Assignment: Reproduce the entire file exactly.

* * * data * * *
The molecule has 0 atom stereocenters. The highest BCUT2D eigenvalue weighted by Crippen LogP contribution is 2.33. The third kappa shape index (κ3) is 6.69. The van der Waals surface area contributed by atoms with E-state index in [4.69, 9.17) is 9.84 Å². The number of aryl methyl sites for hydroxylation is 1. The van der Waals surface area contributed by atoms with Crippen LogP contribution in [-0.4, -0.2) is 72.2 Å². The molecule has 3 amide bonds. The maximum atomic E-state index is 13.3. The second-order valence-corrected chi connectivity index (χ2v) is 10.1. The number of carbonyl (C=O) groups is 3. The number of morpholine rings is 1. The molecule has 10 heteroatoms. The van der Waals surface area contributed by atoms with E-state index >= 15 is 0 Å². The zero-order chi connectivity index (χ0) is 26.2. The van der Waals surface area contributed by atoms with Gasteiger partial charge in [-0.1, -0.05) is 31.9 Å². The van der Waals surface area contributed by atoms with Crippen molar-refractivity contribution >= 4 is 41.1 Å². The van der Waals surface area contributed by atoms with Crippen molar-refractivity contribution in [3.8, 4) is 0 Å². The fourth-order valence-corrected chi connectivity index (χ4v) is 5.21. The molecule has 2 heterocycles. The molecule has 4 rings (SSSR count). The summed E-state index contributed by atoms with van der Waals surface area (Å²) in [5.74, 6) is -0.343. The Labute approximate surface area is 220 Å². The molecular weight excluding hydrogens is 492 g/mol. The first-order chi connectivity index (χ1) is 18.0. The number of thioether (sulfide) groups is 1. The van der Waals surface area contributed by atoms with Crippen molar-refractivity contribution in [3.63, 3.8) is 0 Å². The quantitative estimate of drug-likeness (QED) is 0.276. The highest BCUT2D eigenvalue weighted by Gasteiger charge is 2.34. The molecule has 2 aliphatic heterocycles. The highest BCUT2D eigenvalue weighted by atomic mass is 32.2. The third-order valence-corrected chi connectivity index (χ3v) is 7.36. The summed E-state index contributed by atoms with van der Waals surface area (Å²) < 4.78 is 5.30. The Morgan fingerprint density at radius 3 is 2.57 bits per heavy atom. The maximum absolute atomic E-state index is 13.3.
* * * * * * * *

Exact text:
The molecule has 0 atom stereocenters. The highest BCUT2D eigenvalue weighted by Crippen LogP contribution is 2.33. The third kappa shape index (κ3) is 6.69. The van der Waals surface area contributed by atoms with E-state index in [4.69, 9.17) is 9.84 Å². The number of aryl methyl sites for hydroxylation is 1. The van der Waals surface area contributed by atoms with Crippen LogP contribution in [-0.4, -0.2) is 72.2 Å². The molecule has 3 amide bonds. The maximum atomic E-state index is 13.3. The second-order valence-corrected chi connectivity index (χ2v) is 10.1. The number of carbonyl (C=O) groups is 3. The number of morpholine rings is 1. The molecule has 10 heteroatoms. The van der Waals surface area contributed by atoms with E-state index >= 15 is 0 Å². The zero-order chi connectivity index (χ0) is 26.2. The van der Waals surface area contributed by atoms with Gasteiger partial charge in [-0.1, -0.05) is 31.9 Å². The van der Waals surface area contributed by atoms with Crippen molar-refractivity contribution >= 4 is 41.1 Å². The van der Waals surface area contributed by atoms with Crippen molar-refractivity contribution in [3.8, 4) is 0 Å². The fourth-order valence-corrected chi connectivity index (χ4v) is 5.21. The molecule has 2 heterocycles. The molecule has 4 rings (SSSR count). The summed E-state index contributed by atoms with van der Waals surface area (Å²) in [5.74, 6) is -0.343. The Labute approximate surface area is 220 Å². The molecular weight excluding hydrogens is 492 g/mol. The first-order chi connectivity index (χ1) is 18.0. The number of thioether (sulfide) groups is 1. The van der Waals surface area contributed by atoms with Crippen molar-refractivity contribution in [3.63, 3.8) is 0 Å². The quantitative estimate of drug-likeness (QED) is 0.276. The highest BCUT2D eigenvalue weighted by Gasteiger charge is 2.34. The molecule has 2 aliphatic heterocycles. The highest BCUT2D eigenvalue weighted by atomic mass is 32.2. The third-order valence-corrected chi connectivity index (χ3v) is 7.36. The summed E-state index contributed by atoms with van der Waals surface area (Å²) < 4.78 is 5.30. The Morgan fingerprint density at radius 3 is 2.57 bits per heavy atom. The maximum absolute atomic E-state index is 13.3.